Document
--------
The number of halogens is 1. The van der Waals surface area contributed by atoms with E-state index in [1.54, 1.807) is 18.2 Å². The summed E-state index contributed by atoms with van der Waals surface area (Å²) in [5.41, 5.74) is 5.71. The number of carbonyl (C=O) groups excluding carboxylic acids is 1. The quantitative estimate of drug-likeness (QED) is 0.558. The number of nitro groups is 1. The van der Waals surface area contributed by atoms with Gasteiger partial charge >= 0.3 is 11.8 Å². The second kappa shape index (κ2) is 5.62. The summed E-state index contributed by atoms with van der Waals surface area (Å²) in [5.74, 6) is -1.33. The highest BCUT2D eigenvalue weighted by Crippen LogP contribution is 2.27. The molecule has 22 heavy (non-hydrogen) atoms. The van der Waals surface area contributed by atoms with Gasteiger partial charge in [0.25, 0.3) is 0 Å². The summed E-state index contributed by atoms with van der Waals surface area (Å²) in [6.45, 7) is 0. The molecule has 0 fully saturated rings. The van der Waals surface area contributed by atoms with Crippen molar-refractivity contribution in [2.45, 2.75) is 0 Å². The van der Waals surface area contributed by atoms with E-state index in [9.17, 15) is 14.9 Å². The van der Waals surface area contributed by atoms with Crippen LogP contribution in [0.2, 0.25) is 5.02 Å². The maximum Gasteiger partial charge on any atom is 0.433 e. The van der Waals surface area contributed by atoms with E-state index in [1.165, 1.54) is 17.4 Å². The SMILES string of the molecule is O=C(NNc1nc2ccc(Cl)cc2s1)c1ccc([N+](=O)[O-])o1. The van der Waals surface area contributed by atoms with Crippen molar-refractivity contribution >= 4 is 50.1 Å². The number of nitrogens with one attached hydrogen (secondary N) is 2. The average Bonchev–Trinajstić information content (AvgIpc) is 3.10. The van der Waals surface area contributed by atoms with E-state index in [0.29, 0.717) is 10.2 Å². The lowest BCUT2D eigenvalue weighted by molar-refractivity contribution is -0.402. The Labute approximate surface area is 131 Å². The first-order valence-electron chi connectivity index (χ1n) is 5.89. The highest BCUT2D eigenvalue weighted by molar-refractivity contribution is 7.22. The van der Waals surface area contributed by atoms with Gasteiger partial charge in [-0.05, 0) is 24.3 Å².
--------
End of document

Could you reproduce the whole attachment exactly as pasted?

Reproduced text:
The number of halogens is 1. The van der Waals surface area contributed by atoms with E-state index in [1.54, 1.807) is 18.2 Å². The summed E-state index contributed by atoms with van der Waals surface area (Å²) in [5.41, 5.74) is 5.71. The number of carbonyl (C=O) groups excluding carboxylic acids is 1. The quantitative estimate of drug-likeness (QED) is 0.558. The number of nitro groups is 1. The van der Waals surface area contributed by atoms with Gasteiger partial charge >= 0.3 is 11.8 Å². The second kappa shape index (κ2) is 5.62. The summed E-state index contributed by atoms with van der Waals surface area (Å²) in [5.74, 6) is -1.33. The highest BCUT2D eigenvalue weighted by Crippen LogP contribution is 2.27. The molecule has 22 heavy (non-hydrogen) atoms. The van der Waals surface area contributed by atoms with Gasteiger partial charge in [0.25, 0.3) is 0 Å². The summed E-state index contributed by atoms with van der Waals surface area (Å²) in [6.45, 7) is 0. The molecule has 0 fully saturated rings. The van der Waals surface area contributed by atoms with Crippen molar-refractivity contribution in [2.45, 2.75) is 0 Å². The van der Waals surface area contributed by atoms with E-state index in [9.17, 15) is 14.9 Å². The van der Waals surface area contributed by atoms with Crippen LogP contribution in [0.2, 0.25) is 5.02 Å². The maximum Gasteiger partial charge on any atom is 0.433 e. The van der Waals surface area contributed by atoms with E-state index in [1.165, 1.54) is 17.4 Å². The SMILES string of the molecule is O=C(NNc1nc2ccc(Cl)cc2s1)c1ccc([N+](=O)[O-])o1. The van der Waals surface area contributed by atoms with Crippen molar-refractivity contribution >= 4 is 50.1 Å². The number of nitrogens with one attached hydrogen (secondary N) is 2. The average Bonchev–Trinajstić information content (AvgIpc) is 3.10. The van der Waals surface area contributed by atoms with E-state index in [0.29, 0.717) is 10.2 Å². The lowest BCUT2D eigenvalue weighted by molar-refractivity contribution is -0.402. The Labute approximate surface area is 131 Å². The first-order valence-electron chi connectivity index (χ1n) is 5.89. The highest BCUT2D eigenvalue weighted by molar-refractivity contribution is 7.22. The van der Waals surface area contributed by atoms with Gasteiger partial charge in [-0.05, 0) is 24.3 Å².